I tend to think of transitional stays as the boobs-on-a-cone kind, myself… I’ve never fully realised that the previous development counted as a transition, too, even though I do in fact think of it in those terms, too (as a transitional period that I’m fascinated by).

    Also, I think that one comment you cite about everyone in France going without is solely responsible for the confusion in Czech books about the subject. Clearly, someone’d taken an outsider’s comment (which in itself indicates stays were worn elsewhere) from a single point in time, and drew conclusions about the whole era, and now everyone cites them. I wish I knew who did it first. Who was it that made that very first comment?

  4. Carrie says

    This is a great timeline! Thank you. Although I doubt you will have a chance to visit the US- Washington, DC, DAR Museum by April 29, we have a temporary exhibit installed and one of the installations includes a timeline of corsets & stays of a shorter period of time. We have an online exhibit to view some of the garments on display here: http://agreeabletyrant.dar.org/.

    • Elise says

      DAR does a lot of interesting work–and it’s all ladies! Women really get things done.

      This really was a neat post. Interestingly, we are in a transitional period right now in fashion. It makes it tricky to buy clothes: you don’t want to waste money and environmental impact on something that will run out of style too soon, but you don’t want to look too dated too fast, either.

      Swell post!

  5. Kirstin says


    I adore your site and use it for research when writing historical settings (if published I will reference you!)

    I wonder if I may ask you a couple of questions related to this as I am writing a novel set in 1847! Were the busks still separate and inserted into the front of corsets after lacing? Were the corsets spiral / fan laced as previously or had the ‘bunny ears’ method arrived with the start of tight lacing? Could a lady do up her own corset by slackening the laces enough to drop it over her head or step into it if slim enough?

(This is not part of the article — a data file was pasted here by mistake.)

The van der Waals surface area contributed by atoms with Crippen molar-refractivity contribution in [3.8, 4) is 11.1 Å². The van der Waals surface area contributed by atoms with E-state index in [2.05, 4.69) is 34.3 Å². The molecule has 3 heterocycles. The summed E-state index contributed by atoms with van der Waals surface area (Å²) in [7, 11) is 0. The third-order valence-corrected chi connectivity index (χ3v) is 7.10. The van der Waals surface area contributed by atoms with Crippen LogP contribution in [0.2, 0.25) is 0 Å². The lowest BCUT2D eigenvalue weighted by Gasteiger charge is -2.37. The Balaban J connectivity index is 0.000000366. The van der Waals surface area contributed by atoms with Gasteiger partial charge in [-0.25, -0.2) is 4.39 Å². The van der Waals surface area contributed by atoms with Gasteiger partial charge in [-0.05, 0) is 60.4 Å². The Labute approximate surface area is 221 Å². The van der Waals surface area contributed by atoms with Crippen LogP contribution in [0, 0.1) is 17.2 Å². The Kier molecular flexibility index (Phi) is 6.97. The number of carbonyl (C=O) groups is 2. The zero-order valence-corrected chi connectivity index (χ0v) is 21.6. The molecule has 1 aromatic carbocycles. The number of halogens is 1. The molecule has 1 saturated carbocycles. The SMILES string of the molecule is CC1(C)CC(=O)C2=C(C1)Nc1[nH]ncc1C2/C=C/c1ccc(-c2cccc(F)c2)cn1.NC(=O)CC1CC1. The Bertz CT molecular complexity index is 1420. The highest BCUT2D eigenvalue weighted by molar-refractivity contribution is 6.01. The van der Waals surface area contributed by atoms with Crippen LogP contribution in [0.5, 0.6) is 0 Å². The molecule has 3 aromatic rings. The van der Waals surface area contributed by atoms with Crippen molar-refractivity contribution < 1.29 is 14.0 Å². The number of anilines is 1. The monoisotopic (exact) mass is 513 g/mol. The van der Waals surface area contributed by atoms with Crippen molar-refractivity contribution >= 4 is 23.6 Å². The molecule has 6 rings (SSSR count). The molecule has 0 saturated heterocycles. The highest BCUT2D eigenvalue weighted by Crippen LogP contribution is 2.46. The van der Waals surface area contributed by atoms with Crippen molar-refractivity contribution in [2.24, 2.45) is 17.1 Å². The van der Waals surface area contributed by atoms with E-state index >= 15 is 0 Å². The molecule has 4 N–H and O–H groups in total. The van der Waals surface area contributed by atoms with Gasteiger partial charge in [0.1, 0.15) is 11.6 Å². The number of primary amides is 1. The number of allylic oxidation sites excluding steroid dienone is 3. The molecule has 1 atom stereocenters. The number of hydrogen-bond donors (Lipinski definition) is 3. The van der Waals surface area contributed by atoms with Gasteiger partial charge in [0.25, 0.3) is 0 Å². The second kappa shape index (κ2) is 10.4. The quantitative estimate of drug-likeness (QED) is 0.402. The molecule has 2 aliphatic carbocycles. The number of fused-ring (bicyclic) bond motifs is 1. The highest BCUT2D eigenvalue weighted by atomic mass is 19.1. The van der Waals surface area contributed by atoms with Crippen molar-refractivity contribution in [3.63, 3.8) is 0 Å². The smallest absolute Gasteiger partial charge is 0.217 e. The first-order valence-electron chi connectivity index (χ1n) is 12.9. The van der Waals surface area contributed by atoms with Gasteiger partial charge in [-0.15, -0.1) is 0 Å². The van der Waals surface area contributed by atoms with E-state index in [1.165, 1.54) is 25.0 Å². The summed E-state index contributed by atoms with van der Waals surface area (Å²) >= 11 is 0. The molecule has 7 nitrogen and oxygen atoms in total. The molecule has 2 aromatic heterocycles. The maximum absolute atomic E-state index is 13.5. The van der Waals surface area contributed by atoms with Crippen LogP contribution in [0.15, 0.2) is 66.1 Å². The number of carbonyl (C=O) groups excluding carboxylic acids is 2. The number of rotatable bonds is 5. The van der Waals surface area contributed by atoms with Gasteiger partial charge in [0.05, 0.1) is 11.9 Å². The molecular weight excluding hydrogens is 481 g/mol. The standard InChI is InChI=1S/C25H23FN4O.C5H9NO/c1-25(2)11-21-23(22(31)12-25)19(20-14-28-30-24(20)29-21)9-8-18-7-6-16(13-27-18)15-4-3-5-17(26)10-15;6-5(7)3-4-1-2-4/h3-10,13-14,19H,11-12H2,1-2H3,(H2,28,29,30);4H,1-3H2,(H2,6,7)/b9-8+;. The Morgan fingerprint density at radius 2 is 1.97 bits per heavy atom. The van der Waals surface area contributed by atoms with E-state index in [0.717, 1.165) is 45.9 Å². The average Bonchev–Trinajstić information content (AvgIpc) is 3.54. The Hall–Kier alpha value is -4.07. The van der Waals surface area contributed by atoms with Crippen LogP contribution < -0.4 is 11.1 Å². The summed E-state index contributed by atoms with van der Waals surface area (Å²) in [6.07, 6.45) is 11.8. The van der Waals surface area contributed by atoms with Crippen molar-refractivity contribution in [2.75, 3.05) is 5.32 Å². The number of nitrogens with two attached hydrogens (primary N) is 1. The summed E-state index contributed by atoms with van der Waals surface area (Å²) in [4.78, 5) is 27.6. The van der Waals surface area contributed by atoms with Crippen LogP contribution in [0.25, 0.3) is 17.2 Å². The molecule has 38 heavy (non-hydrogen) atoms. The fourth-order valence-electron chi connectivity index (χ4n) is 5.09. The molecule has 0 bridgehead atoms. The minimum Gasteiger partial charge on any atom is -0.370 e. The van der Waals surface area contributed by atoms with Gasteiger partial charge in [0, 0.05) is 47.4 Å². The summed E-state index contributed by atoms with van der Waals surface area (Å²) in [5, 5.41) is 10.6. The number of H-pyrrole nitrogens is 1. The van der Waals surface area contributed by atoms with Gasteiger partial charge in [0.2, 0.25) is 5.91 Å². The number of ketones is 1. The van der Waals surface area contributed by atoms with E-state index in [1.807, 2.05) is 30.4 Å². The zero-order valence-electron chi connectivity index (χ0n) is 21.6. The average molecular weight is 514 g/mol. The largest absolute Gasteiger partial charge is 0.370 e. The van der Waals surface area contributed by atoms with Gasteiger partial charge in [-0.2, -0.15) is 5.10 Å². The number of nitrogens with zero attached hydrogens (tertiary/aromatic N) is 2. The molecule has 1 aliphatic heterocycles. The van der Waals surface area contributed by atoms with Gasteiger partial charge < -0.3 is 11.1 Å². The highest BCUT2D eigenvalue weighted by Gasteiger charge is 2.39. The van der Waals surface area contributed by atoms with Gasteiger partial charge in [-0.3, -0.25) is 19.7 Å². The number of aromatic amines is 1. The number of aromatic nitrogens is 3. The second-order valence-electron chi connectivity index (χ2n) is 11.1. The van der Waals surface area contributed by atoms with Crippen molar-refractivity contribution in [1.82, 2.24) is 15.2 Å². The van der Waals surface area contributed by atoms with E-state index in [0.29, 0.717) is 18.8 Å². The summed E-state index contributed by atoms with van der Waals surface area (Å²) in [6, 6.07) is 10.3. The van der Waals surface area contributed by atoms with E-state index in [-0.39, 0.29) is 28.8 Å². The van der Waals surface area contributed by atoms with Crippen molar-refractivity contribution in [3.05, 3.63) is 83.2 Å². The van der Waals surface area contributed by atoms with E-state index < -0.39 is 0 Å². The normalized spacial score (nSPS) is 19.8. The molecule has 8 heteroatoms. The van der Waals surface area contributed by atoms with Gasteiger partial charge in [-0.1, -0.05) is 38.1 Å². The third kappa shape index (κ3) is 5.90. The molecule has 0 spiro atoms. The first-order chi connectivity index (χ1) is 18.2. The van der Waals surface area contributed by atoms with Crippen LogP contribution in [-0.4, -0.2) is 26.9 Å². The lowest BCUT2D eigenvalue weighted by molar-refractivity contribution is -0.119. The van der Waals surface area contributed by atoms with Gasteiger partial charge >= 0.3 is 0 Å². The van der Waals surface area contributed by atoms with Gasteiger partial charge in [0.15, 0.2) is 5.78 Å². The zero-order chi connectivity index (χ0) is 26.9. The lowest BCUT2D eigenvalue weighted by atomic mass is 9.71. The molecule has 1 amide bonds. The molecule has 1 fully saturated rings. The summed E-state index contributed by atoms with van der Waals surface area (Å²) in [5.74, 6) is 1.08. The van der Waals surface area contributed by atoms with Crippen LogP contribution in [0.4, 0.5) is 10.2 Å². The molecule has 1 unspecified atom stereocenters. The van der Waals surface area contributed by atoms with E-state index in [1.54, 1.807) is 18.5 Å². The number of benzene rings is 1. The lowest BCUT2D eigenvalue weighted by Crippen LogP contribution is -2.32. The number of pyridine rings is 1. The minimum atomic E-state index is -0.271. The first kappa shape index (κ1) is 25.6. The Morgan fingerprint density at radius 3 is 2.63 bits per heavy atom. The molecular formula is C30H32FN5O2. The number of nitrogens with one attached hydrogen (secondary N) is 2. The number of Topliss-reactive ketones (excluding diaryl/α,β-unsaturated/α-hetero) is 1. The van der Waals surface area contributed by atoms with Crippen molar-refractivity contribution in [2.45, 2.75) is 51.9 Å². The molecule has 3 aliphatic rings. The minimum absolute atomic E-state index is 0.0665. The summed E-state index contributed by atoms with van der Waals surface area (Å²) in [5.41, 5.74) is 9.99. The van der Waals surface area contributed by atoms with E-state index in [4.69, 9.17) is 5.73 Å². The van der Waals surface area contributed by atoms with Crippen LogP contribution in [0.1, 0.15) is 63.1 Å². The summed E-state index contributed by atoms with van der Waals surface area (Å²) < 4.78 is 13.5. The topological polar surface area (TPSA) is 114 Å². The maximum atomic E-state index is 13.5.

Many many thanks for all the work you do, it is endlessly fascinating to read and digest


  6. Sixer says

    Thank you, quite informative! I never get tired of being reminded how much one’s concept of the human body as a shape is mostly a fancy of fashion. I wonder what hip-py, “pear-ish” women did in Regency times – ruin their Grecian lines or stuff their stays?

    • Eloise says

      I think I read that’s why in 1810s the stays started extending longer again over their hips -to help with the willowy girly sillouette.

  7. Looking at the changes in corsetry like this really shows what a period of experimentation the early 19th century was. It’s so interesting to see how the fashions and the technology and the construction techniques evolve.

  8. Emelie says

    Thank you so much, Leimomi, for an informative post with a wonderful visual timeline. It was most appreachiated.

    But oh, that poor pair of cupped, long transistional stays, someone has laced them up all wrong! The placements of the holes in relation to each other quite clearly means that they are ment to be spiral laced, and now the two halves don’t match.

  9. Cat says

    The description of the 1850s corset calls the extra metal tab on the busk a “petticoat hook” — and I assume the double hook on the c1839-41 is the same sort of thing. Would these have been used to keep petticoat waistbands down and away from the actual waistline of the dress?

  10. Wonderful informative post. I’m recently interested in historical costuming and reading all I can find on the subject. Thank you very much!

  11. Laurie H says

    The boning channels on the sides of the transitional stays often travel diagonally, while the boning channels on the sides during more recent times are vertical or nearly so. Why? Has anyone tried wearing corsets/stays of both varieties? Does the difference in side bone direction change the way it moves with you, or supports or restricts you? Is there a particular effect on the silhouette? It looks like the extreme side diagonals were part of the transitional experimentation and never came back after the Regency’s lightly-structured designs, but why?
    I’ve learned a lot about historical support garments but have never seen this addressed. Anyone have ideas?